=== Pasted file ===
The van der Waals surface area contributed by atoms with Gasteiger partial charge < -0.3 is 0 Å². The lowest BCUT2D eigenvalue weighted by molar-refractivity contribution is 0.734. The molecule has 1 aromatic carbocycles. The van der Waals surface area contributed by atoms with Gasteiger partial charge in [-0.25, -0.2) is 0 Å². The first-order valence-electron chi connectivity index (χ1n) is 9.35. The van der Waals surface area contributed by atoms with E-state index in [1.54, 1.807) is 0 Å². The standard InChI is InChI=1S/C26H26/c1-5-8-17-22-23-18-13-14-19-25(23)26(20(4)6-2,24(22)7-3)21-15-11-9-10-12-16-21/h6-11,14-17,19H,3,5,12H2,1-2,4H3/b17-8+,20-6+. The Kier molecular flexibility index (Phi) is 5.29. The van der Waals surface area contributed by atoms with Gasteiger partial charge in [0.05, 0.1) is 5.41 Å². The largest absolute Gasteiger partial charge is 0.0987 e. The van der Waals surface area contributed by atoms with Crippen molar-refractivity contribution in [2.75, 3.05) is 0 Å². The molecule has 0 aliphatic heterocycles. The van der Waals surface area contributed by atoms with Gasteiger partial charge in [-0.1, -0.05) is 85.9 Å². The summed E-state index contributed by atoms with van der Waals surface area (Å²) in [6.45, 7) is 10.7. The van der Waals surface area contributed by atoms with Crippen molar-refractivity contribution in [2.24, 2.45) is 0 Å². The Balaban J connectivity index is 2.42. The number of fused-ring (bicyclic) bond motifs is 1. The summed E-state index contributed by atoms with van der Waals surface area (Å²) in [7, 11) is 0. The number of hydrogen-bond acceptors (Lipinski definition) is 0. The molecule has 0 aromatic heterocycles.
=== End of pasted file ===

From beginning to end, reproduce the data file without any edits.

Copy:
The van der Waals surface area contributed by atoms with Gasteiger partial charge < -0.3 is 0 Å². The lowest BCUT2D eigenvalue weighted by molar-refractivity contribution is 0.734. The molecule has 1 aromatic carbocycles. The van der Waals surface area contributed by atoms with Gasteiger partial charge in [-0.25, -0.2) is 0 Å². The first-order valence-electron chi connectivity index (χ1n) is 9.35. The van der Waals surface area contributed by atoms with E-state index in [1.54, 1.807) is 0 Å². The standard InChI is InChI=1S/C26H26/c1-5-8-17-22-23-18-13-14-19-25(23)26(20(4)6-2,24(22)7-3)21-15-11-9-10-12-16-21/h6-11,14-17,19H,3,5,12H2,1-2,4H3/b17-8+,20-6+. The Kier molecular flexibility index (Phi) is 5.29. The van der Waals surface area contributed by atoms with Gasteiger partial charge in [0.05, 0.1) is 5.41 Å². The largest absolute Gasteiger partial charge is 0.0987 e. The van der Waals surface area contributed by atoms with Crippen molar-refractivity contribution in [2.75, 3.05) is 0 Å². The molecule has 0 aliphatic heterocycles. The van der Waals surface area contributed by atoms with Gasteiger partial charge in [-0.1, -0.05) is 85.9 Å². The summed E-state index contributed by atoms with van der Waals surface area (Å²) in [6.45, 7) is 10.7. The van der Waals surface area contributed by atoms with Crippen molar-refractivity contribution in [2.24, 2.45) is 0 Å². The Balaban J connectivity index is 2.42. The number of fused-ring (bicyclic) bond motifs is 1. The summed E-state index contributed by atoms with van der Waals surface area (Å²) in [7, 11) is 0. The number of hydrogen-bond acceptors (Lipinski definition) is 0. The molecule has 0 aromatic heterocycles.